The Bakersfield Californian from Bakersfield, California on August 25, 1944 · Page 1
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The Bakersfield Californian from Bakersfield, California · Page 1

Bakersfield, California
Issue Date:
Friday, August 25, 1944
Page 1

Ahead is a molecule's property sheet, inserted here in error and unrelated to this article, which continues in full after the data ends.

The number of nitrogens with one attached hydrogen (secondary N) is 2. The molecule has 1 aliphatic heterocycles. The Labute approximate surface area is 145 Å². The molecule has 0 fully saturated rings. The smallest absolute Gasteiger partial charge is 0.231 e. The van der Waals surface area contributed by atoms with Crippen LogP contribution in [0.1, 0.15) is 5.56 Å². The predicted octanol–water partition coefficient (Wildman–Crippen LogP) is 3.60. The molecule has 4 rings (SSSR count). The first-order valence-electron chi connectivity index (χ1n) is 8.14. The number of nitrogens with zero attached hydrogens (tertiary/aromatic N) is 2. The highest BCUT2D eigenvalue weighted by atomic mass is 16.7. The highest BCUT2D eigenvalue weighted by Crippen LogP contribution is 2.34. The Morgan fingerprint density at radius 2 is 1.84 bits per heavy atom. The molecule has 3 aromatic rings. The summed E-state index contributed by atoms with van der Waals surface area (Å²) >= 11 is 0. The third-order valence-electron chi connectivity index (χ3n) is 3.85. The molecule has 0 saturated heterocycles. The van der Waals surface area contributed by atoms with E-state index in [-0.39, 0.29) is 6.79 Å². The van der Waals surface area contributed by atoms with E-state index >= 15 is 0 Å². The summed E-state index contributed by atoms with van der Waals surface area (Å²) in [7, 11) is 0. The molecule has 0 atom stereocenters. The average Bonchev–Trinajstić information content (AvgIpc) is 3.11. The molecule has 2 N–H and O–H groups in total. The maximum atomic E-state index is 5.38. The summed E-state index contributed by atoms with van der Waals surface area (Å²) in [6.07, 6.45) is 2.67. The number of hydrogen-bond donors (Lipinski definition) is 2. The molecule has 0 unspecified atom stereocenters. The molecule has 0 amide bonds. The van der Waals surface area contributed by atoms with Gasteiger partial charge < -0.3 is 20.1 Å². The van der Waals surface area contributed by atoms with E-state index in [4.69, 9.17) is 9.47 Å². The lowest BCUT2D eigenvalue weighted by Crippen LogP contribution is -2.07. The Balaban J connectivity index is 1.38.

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NAZIS RACE FOR RHINE, LEAVING SEINE LINE, ROBOT BOMB BASES THE WEATHER Temperature High yesterday !>0 Low today 58 Rulnfall Season (Airport) T Year ago (Airport) T Senson (Lund Company) T Tfear agti (Land Company) T -(Rainfall figureH are for the fiscal year beginning July 1.) Forerant Relatively cool again today and tonight but warmer tomorrow. Buy a Bond It May Save a Life Vol. 57 TWO SECTIONS BAKERSFIELD, CALIFORNIA, FRIDAY, AUGUST 25, 1944 16 PAGES No. 22 Fight at Reich Borders Looms Four Allied Armies Converge on Le Havre; Germans May Evacuate All Northern France for Last-Ditch Battle on Homeland Boundary LONDON*, Aug. 23. (&>— American and British light naval forces intercepting Nazi ships trying to escape from Le Havre at the Seine's mouth early today blew up an escort vessel, an armed tra\v,ler and E-boat, and damaged at least five other enemy warships in a series of running battles. SUPREME HEADQUARTERS, ALLIED EXPEDITIONARY FORCE, Aug. 25. (UJ?>—The German armies of northern France were reported in full flight for the Rhineland today, abandoning their Seine river line from Paris to the sea and the robot bomb bases along the channel coast. With their Seventh Army reduced from a first-class fighting machine of some 450,000 men to a disorganized rabble of barely 90,000 in the disastrous battle of Normandy, the Germans appeared to be pulling out of all northern'France YANKS CAPTURE CANNES, ANTIBES TROOPS FIGHT GERMANS 15 MILES BELOW LYON ROME, Aug. 25. (UP.)—American forces captured the Riviera resort city of Cannes today and were re ported battling the Germans only 15 miles below Lyon, big Rhone valley industrial center, 170 miles in land from the Mediterranean coast. Plunging on 4 miles past Cannes the Americana capturejd Antibes^ 10 ( wiles southwest of-Nice, an exclusive seashore resort patronized by Prime Minister Winston Churchill in peace time- To the west, Americans have made an advance of 8 miles since , morning, a late communique reported today, to drive into the vicln ity of the Rhone valley towns of Aries, 46 miles northwest of Marseille, and Tarascon, 9 miles north of Aries. A United Press dispatch from Annecy, capital of Haute Savoie province, said an American flying column was expected there momen tarialy from Grenoble, 53 miles to the south.' Liberated by French Maquis, Annecy was draped with American and French flags in anticipation of the arrival. The fact that the Americans had not yet arrived at Annecy appeared to disprove earlier reports that they already had reached the Swiss border 'at St. Julien, 10 miles farther north, and Evian, 25 miles northeast of St. Julien. Maquis Control Lyon The Rome newspaper II Tempo said an American column had engaged the Germans 15 miles south of Lyon after an advance from Grenoble, 58 miles to the southeast. French Maquis were said to be in control of Lyon, long a resistance center, but the Germans appeared to be fighting to nrolong the American advance as long as possible. The fall of Lyon would cut all the main escape routes for German forces remaining in southwest France and close the gap between the Allied armies in central and Continued on Page Two Index to Advertisers Page Abrams, Dr. R. F 6 Artcraft of California 6 Arvin Theater 11 Balance Rock Resort 11 Beardsley Dance 11 Blanchettl's Market 10 Book Shop 7 Booth's 2 Brock's 3, 4 Chicken Shop 10 Citizens Laundry 12 Coffee Harry : 2, 5, 13 Cole Brothers Circus 11 Culliton. John W 12 Dorman Photo 4 Bast Side Cleaners 6 Eggers 10 El Patio Pavilion 11 Fllckinger-Digier 15 Fox Theaters It Frank Meat Company 8 Goodrich Silvertown Stores: 13 Granada Theater 11 Green Frog Market 10 Ivers Furniture 10 Jack Ranch Resort 11 Judds 7 Karpe, A. H (i KERN 12 Kimball & Stone 6 KPMC 12 La Granada Ballroom 11 Lim, T 12 Lufkin's Business College 6. Mills, Ted 13 Mid-State Chemical Co 6 Montgomery Ward 4 National Dollar Store 6 Nile Theater 11 Phillips Music Co 4 Rialto Theater 11 River Theater v 11 San Joaquin Grain 4 Sears Roebuck 7 Service Market 10 Sherrys Liquor Stores 11 Silva, JOB* .:. 11 Stop and Shop Market 10 The Barn 11 Union Avenue Dance, 11 Union Cemetery ....7, 15. Virginia Theater 1. 11 Welll'g 8 Winding, Oscar E 6 and moving bock for n last-ditch tight on the borders of their homeland. The Nazi Fifteenth Army in the I'ns-de-Calnta area, stripped of much of its armor and artillery to reinforce the Seventh Army, was reported racing headlong toward the Marne river line and the Rhine, under savage attack by Allied planes. Simultaneously, four Allied armies crushed in on the broken remnants of the enemy's Seventh Army below, the Seine, converging on the great channel port of Le Havre. Canadian troops swung eastward along the channel coast to capture Honfleur at the mouth of the Seine and less than 5 airline miles across the estuary from Le Havre, and headquarters spokesmen said the survivors of the Nazi army were penned into a box between the Risle and Seine rivers, barely 15 miles deep and 20 miles long. Moves for Climax The situation was moving swiftly toward a climax, and spokesmen said it was quite probable that by dawn Saturday the Allies would be complete masters of the south bank of the Seine. Word of the mass enemy withdrawal was flashed back to headquarters by Allied airmen, who reported the roads leading east and south from Dieppe, Amiens, Beauvais and the surrounding areas jammed with German traffic. Throughout Thursday, large numbers of Nazi trucks were spotted racing down toward the Marne and the German frontier. Headquarters spokesmen had no immediate comment, beyond the grim note that the weather in northern France was clear today and that Allied warplanes already were ranging over the crowded, highways. 10-Mile Slash British and Canadian forces from the west slashed as much as 10 miles Into the Nazi pocket between the Risle and Seine rivers while the American First Army crushed in from the south in converging drives that threatened to carry quickly into the great channel port of Le Havre. Canadian First Army troops have pounded along the channel coast to the outskirts of Honfleur, directly across the Seine estuary from Le Havre and within full view of the port, while the Americans last were reported at Elbeuf, less than 40 miles south of Le Havre, and closing in rapidly. Continued on Page Two LEAVES FOB CHINA—Chairman- Donald M. Nelson of the War Production Board, is leaving today for an important mission in China. President Roosevelt said today he does not know whether Nelson will resume his duties as WPB head after returning to the United States. NELSON'S WPB RjnttTFPT F. R. DECLINES TO SAY WHO WILL BE CHAIRMAN WASHINGTON, Aug. 25. (UP.)— President Roosevelt said today he did not know whether Donald M. Nelson would resume his duties as chairman of the War Production Board after his trip to China, which begins today. The President explained that it was difficult to say what was going to happen in the future. The President's statement came shortly after he had ordered Lieutenant-Commander J. A. Krug, once a WPB vice-chairman and now just returned from a navy assignment In Normandy, to take WPB and "run it" in the absence of Nelson and the surprise resignation yesterday of Executive Vice-Chairman Charles E. Wilson, former General Electric president. Trip With Hurley Mr. Roosevelt was asked whether he contemplated that Nelson would resume his duties as heart of WPB after the trip to China which Nelson is making with Major-GeneraL Patrick J. Hurley on a mission assigned to them by the chief executive. He replied that Nelson was leaving today and that the mission was very important. He said the question was almost iffy and he did not know. He went on to say that it is sort of Iffy to say what's going to happen in the future. And again, he said he did not know. KriiK in Top Spot Under questioning he said that Nelson was still WPB chairman, although an acting chairman—Krug— went in today to occupy the top WPB spot while Nelson is in China. The 37-year-old Krug,.. who was a WPB vice-chairman until he joined the navy several months ago, got his new appointment late yesterday when WPB executive vice-chairman Charles E. Wilson resigned and brought to a dramatic climax his long-smouldering feud with the WPB boss. Accepting Wilson's resignation with reluctance, Mr. Roosevelt appointed Krug as acting WPB chairman in Nelson's absence but there was considerable speculation as to whether Nelson would return as head of the agency. Allies Invading Ma pi as Driven Off, Says Tokyo Rumania, Claim Landing Near Philippines Troops Driven Off With Heavy Losses, Jap Radio Says; Carrier Plane Raid on Sumatra Reported; Halmahera Gets 156-Ton Blast PEARL HARBOR, Aug. 25. <U.R>— Army and navy bombers, in a series of new attacks, raided the Benin?, Wake. Ponape, Nauru and remaining enemy bases in the Marianas and Marshalls, Pacific fleet headquarters announced today. Nazis in Paris Surrender, Allied Conquest Completed LONDON, Aug. 25. <UP>—Paris was reported firmly in Allied hands tonight, conquered by the overwhelming might of American and French armored forces and a motley street army of hundreds of thousands of Parisian patriots. A secret fighting French radio Inside the old capital flashed word to the world this afternoon that the commander of the Nazi garrison had surrendered unconditionally, barely 12 hours after Lieutenant-Oeneral Omar N. Bradley ordered his French and American troops Into the city. Allied headquarters, guarding against the possibility of another premature victory announcement such as the French partisan report of the capital's liberation two days ago, made no official comment pending word from the front. Confirmed by Commanders The Paris transmitter said, however, that the capitulation of the enemy garrison with all arms and equipment had been confirmed by Allied commanders in the city. The Free French radio announced that General Charles de Gaulle entered Paris at 7 p. m. (1 P. M., E. W. T.) today. Lieutenant-General Joseph Pierre Koenlg, commander of the French Forces of the interior, announced at 8:02 p, m. that le Clerc's tankx were operating in the very heart of Paris and that 'the Patriots were holding all the main official buildings and most of the highways. Koenig said the Germans' had barricaded themselves for a standoff fight In several places. He declared that first French armored patt-ols reached FFI headquarters In the Hotel de Ville (city hal') Just 'off the Rue de Rivoli at 10 p. m. last night and that the bulk of the French armored division entered Paris this morning. The Germans at id the heaviest clashes with tanks and Patriots were near the Arc de Triomphe and the Palais Luxembourg. Brigadier-General Jacques Le Clerc entered the Orleans gate at 9:43 a. m., broadcasts from Paris said. The bulk ( of the French general's Second armored division — 30,000 strong—was massed in the Pont de Sevres sector in southwest Paris and already had begun to march In. said one Allied transmitter broadcasting from Paris. De Gaulle lit Bacneaux General* Charles de Gaulle was said to be at Bagneux, a southwestern suburb 8 miles from the center of Paris, waiting to be conducted into the capital where the carlilons of Notre Dame and church bells throughout the city already heralded the entry of one spearhead. In the courtyard of the Seine po- Continued on P«t« Two War on Nazis 'Tentative" End Is_0ct. 1 NAVY EXPECTS PACIFIC FIGHT TO CONTINUE TO 1945, SAYS IRISH WASHINGTON, Aug. 25. <JP>— Chairman Woodrum (D-Va.). of the House postwar military policy committee said today that the army "tentatively" looks to October 1, 1944, as th date for the end of the war against Germany. Woodrum interposed the statement at a hearing at which Rear Admiral James H- Irish, Inventory control officer for the navy, indicated the navy expects to be still fighting in the Pacific through 1945. Woodrum did not amplify nor explain the source of his Information. Admiral Irish made his comment after declaring that "the successful prosecution of the navy's war in the Pacific its being handicapped by the failure to obtain necessary ships, such as troop carriers, refrigerating ships, and other important parts of the shipbuilding program." Discussing supplies and surpluses Irish said: "We are assuming that the war will proceed on at least until the end of 1945." Ahnost simultaneously, It was emphasized at the White House that President Roosevelt is having no part of nredlctions on the end of the i\ar. A reporter asked him at his news conference if he could give any idea of when he expected a collapse of Germany. My, no, the President replied, adding that he has been very careful about such things and that he is about the only person who hasn't said when he expected the European war to be over. By J. B. KRLEGEK Associated Press War Editor Allied troops have attempted a new island invasion nearer the Philippines, Tokyo radio said today without confirmation. The same enemy source broadcast that 28 carrier planes raided western Sumatra at the other end of the Dutch East Indies, similarly without Allied confirmation. These indications of a quickening tempo in the south~ ~~~~~~~ ern Pacific coincided with two London announcements promising harder blows on Japan from southeast Asia: Admiral Lord Louis Mount- batten has returned to east Asiu from Britain with new plans for stepping. up the war in that relatively quiescent sector; Ad mi nil Sir Bruce Fraser arrived in Ceylon to tnke command of the British far eastern fleet in succession to Admiral Sir James Somerville. Fraser is known as a doughty sea commander outstandingly successful against the Germans. Allied troops landed on the Mapia (St. David) islands yesterday, Tokyo said, but the invaders were driven off in a few hours with heavy losses. There was no Indication of the scope of the reported action. The Mapias lies about 100 miles due north of Mhnokwarl on northwest New Guinea, a bit over 400 miles south of Palau which guards the eastern Philippines and some 300 miles east of hard-hit Halmahera. Sumatra Raid Reported Tokyo vaguely said "western Sumatra" was raided and that two Allied planes were downed. This island has sufferer two previoim fleet raids at Sabang. Sumatra but- i tresses the Japanese hold -on Slnga- j pore naval base. General Joseph Stilwell meanwhile offered a summary of his north Burma operations thla year, reporting that 10,000 square miles of territory were retaken and more than 20,000 Japanese slain. He reckoned the campaign as partial recompense for the "hell of p. beating" his forces took in Burma in 1942. Halmahera, .stepping-stone t > the Philippines, took its heaviest bombing Wednesday. General MacArthur's airmen unloaded ISfi tons to good effect, destroying buildings ! and setting fires. Admiral Nimitz announced a Sunda raid on 'oft-hit Paramushiro, north of Japan. Chinese Strengthen Attacks The Chinese strengthened their continuous counterattacks against Japanese trying to expand their Hengyang victory into complete seizure of the Hankow-Canton railway. Mountbatten, reviewing the bitter, obscure Asia fighting, said 42,001) Japanese were killed in the Burma campaign (which Includes Stilwell's offensive and the Indian border fighting) against 10,000 Allied troops slain. He commented that the Japanese navy wus now "as afraid to accept action in tho Indian ocean and the Bay of Bengal an it is In the Pa- cjfic." PHILIPPINE ISLANDS Committee Asks Curb on AgencyAuthority WASHINGTON, Aug. 25. (UP)— The special House committee investigating executive agencies, citing an "urgent need" for action, today called on Congress to restrict the wide and ot'times "assumed" authority of government agencies such as the Office of Price Administration. In a report naming no specific agency but believed aimed primarily at the . OPA and the Wnr Labor Board, the committee urged passage of legislation to nuike sweeping changes in methods of settling disputes between individuals and agencies "which are assuming 'more and more of the actual government of our nation." BASEBALL NATIONAL LEAGUE (First Game) At Boston— R. 11. E. PHILADELPHIA 9 16 0 BOSTON 7 10 3 Batteries: Raffensberger, Karl (6) Shufnan (7), R. Barrett (8) and Peacock. Barrett, Hutchlnson (7), Tobin (9) and Hofferth. AMERICAN LEAGLK At Detroit— R. H. E. ST. LOUIS ..i 042 DETROIT : 1 5 I Batteries: Dalehouse, Caster (8) anfl Mancuso; Trout and Swift. . v • ' , TOKYO REPORTS NEW UNITED STATES INVASION—Radio Tokyo said Allied forces landed on the Mapia Islands Thursday, but were drly.en,,of,f v/ith_.lieav,y.losses. Tho Mapias lie 125 miles due north of Manokwarl on northwest New Guinea, and a bit more than 100 miles south of Palau, which guards the eastern Philippines. The broadcast admitted "some damage" by planes raiding the Sumatra area. REDS TIGHTEN BALTIC HOLD WITH CAPTURE OF TARTU IN ESTONIA GERMANS CLASH WITH FORMER ALLIES; RUSSIANS TAKE 25,000 PRISONERS IN DAY LONDON, AUK. -•"•• (U.R)—Red army troops tightened their hold on tho trapped German Baltic nriiiy today with the capture of Tartu, key rail junction in central Estonia, while far to the south Riiimtninn troops were deserting their Nn/i allies and surrendering by the thousands to the two Russian armies driving on Huch- nrest. The capture of Tartu, described as "an important German stronghold covering the roads of the central region ot Estonia." was announced by Premier Marshal Josef Stalin in an order of the day. (The clandestine radio Atlantic reported in a broadcast recorded by California Income Doubled Since 1939 SAN FRANCISCO. Aug. 2f>. (UP) — Gross 1SI43 incomes of California business and industry, plus the net Incomes of individuals, were estl- NBC today that large forces of Russian paratroopers had captured Brasov, 52 miles northwest of i'loesti and 83 miles The Rumanian ern front, meanwhile, after having I Commerce revealed lO day. been ordered by their king to cease ''' nt ' report showed a gross Income northwest of Bucharest.) j mated at $42,454,751,000, a report of nian troops on the south- ; lnc California State Chamber of resistance against the Russian.", were surrendering to the two Soviet armies which have overrun virtually of $31.354,751.000 from business and Industrial enterprises. In the prewar year of 1939, total all of Bessarabia and northern Mol- ! gross income was $26,018,655.000, and daviii and driven to within 1,18 miles j '" tll(1 depression year of 1933 the of Bucharest. ! gro«- was $11,792,SC2,000 the report Front dispatches Indicated that the stated. Rumanian army had collapsed com- ' Manufacturing provided tho lurg- ! pletely as the Second and Third I est source of gross income for 1943. I Soviet (.'kriiiiiiun armies, advancing with an estimated $10,52R,541,000, up to 2S miles in 24 hours, rolled to within 40 miles or IONS of the Galatl gap to southern Runmniu and US miles of the great oil center of [Muesli. Germaif forces still were offering last-ditch resistance at many points which gross agricultural income exceeded $1.500,000,000. d ! I'lUEONS STOI'I'KI) i LONDON, Aug. 23. Wl —The army I no longer is using ulgcons to rush uncensored stories from the French and some engaged In armed clashes ; front, because of fear the birds might with the Ruinnnlnns, who were surrendering en masse. More than 25,- Contlnued on I'nfce Two land behind German lines—or even be hired off by sonic, pigeon "mala 1 hari." World League Power Limit on Peace Planning Mapped Ity JOHN HIGHTOWKK F LASHE s <;B\M> PALAIS IH R.VS OUTSIDE PARIS. Aug. 25. (1P>— Travelers from Paris said today that' the Grand Palais on Champs Bfysees— -"Paris' equivalent of New York's Madison Square Garden — burned with the loss of scores of lives during n circus performance Wednesday when a pitched battle broke out in the surrounding streets between the Germans and French Putrotts. MEASURE DEFEATED WASHINGTON, Aug. 25. (UPJ— The Senate today defeated, 31 to 18, a proposed "anti-speculation" amendment to pending legislation to establish machinery governing disposal of surplus war property. The amendment would have given the government authority to recapture all "excessive profits" on subsequent resale of surplus property. WASHINGTON, .\u«. -Ti. <£">—Secretary of Statu Hull and Julin Foster Dulles announced today substantial agreement on' considering problems uf peace urbanization as "a nnnpurtl- san subject" but failed tti reach Immediate agreement on the extent of public discussion desirable during the 1944 political campaign. Dulles anil Hull issueil u statement after three meetinss in which Dulles acted as agent for Governor Thonrtis 10. Dcwey. the Republican presidential nominee. Dulles said the agreement was made—to the extent that there is agreement—on behalf of Dewey. Continue Conferences Hull and Dulles will continue their conferences and the Republican nominee through Dulles, his foreign policy adviser, will be kept advised of developments in the three-power world security dlHcusHionx under way here at Dumbarton Oaks. / In the talks at Dumbarton Oaks, limitations expected to be imposed on the projected world security organization were understood to eliminate a plane advanced In some American quarters to hand peace conference problems over to' that agencv British representatives are reported in have brought a strong conviction from the London government that the 'lie uldiition of the war" iniiNi lie separated from the organization of the peace. The Russians have taken the line that all work not connected directly with the settlement or international disputes and the preservation of peace should be handled by international groups other than the security agency, although they almost certainly would have to be co-ordinated with It. End Week:* Work The conferee* came to the end of their first work-week today with their secretarial staff so loaded with paper work that a large group of tho delegates decided to RO to New York for the week end. After seeing Hull in two meetings a total of four hours and 40 minutes Dulles said last night that the talks would go on again today because "we want to be sure we'll have a meeting of minds and a clear program." Their efforts, he said, is to "do something rather novel in American political life." Continued on I'ass Twu Germany at War Nazis Blast Bucharest; Abandon Bulgaria as Balkans in Turmoil LONDON, Aug. ' 25. UP)— The Bucharest radio said tonight the whole Rumanian capital) was now liberated from the Germane.' The broadcast, monitored by Reuters. said the Bucharest airfield had been taken by Rumanian guards after heavy fighting. LONDON, Aug. 25. (UJ>)—A Cairo report said Rumania had declared war on Germany following a surprise attack by the Luftwaffe on Bucharest today, and Berlin intimated the pro-Nazi Hungarian government had been overthrown in the pro-Allied uprising sweeping Hitler's Balkan satellites. Radio Cairo reported it had intercepted a dramatic* broadcast from Bucharest announcing that German wnrplaiies were bombing the Rumanian capital this after-* noon »ml that Rumania had immediately declared war against her former partner. Berlin made no mention of the reported attack or Rumania's war move, but the German DNB news agency admitted that Nazi troops were being withdrawn from Rumania, and unconfirmed reports said the Wehrmacht also was abandoning Bulgaria. DNB said a government "reshuffle" was in progress in Hungary, indicating that the hand-picked Nazi cabinet headed by Premier Dome Szlojay, former Hungarian ambassador to Germany, had fallen. Swiss dispatches yesterday said the Hungarian army already was in revolt and the government shake-up, on which the Germans gave no immediate details, appeared to have been touched off by a peace faction In the army. The entire Balkans were reported In a turmoil over Germany's setback In Rumania and the Red army threat to southeastern Europe. Slovakia was reported to have proclaimed martial law and an underground radio called on the Hungarian army to revolt against the Germans. Wilfred von Oven, German home service radio commentator, acknowledged in a Berlin broadcast that Ger- mnn troops were pulling out of Rumania, where the front was "disin- tegratinK under the impact of troubles and treason." Charge!! "Treason" "We do not want to deny that the treason of the Rumanian king and his cliques is causing us some worries and difficulties and will continue to do so until the situation has been secured again by prompt action, as it was in Italy." he said. Diplomatic irelos in Ankara said Rumania's surrender followed the failure of Germany 1.0 promise military help agahiM the Rusisan offensive. When Premier Marshal Ion Antonesc.i. since ousted, returned empty-handed from a six-day talk with Adolf Hitler. Ankara said, unrest spread through the army and peace demonstrations broke out in Bucharest. Faced with military chaos, the army prevailed upon King Michael to seek an armistice, these sources said General Constantin Sanecaescu, the new premier, was identified as a former commander of the Fourth Army corps and among Rumania's I 20 highest generals. ' Krgin Negotiations A L'nited Press Moscow dispatch said Russian and Rumanian authorities were believed to have begun formal peace negotiations on the basis of King Michael's announcement that Rumania had decided to accept a Soviet armistice offer. Rumanian and German troop* were fighting one another in northern Rumania, the Soviets said, while other reports reaching London told of street battles In the Black tea port of Constanta. Swiss dispatches aaid Rumanian troops were fighting the Hungarian* in northern Transylvania, which Michael ordered his forces to rector* to Rumania. Adolf Hitler gave northern Transylvania to Hungary In 1940. The fate of Antonescu waa n.ot di«closed immediately. The London , Continued on P»f« Two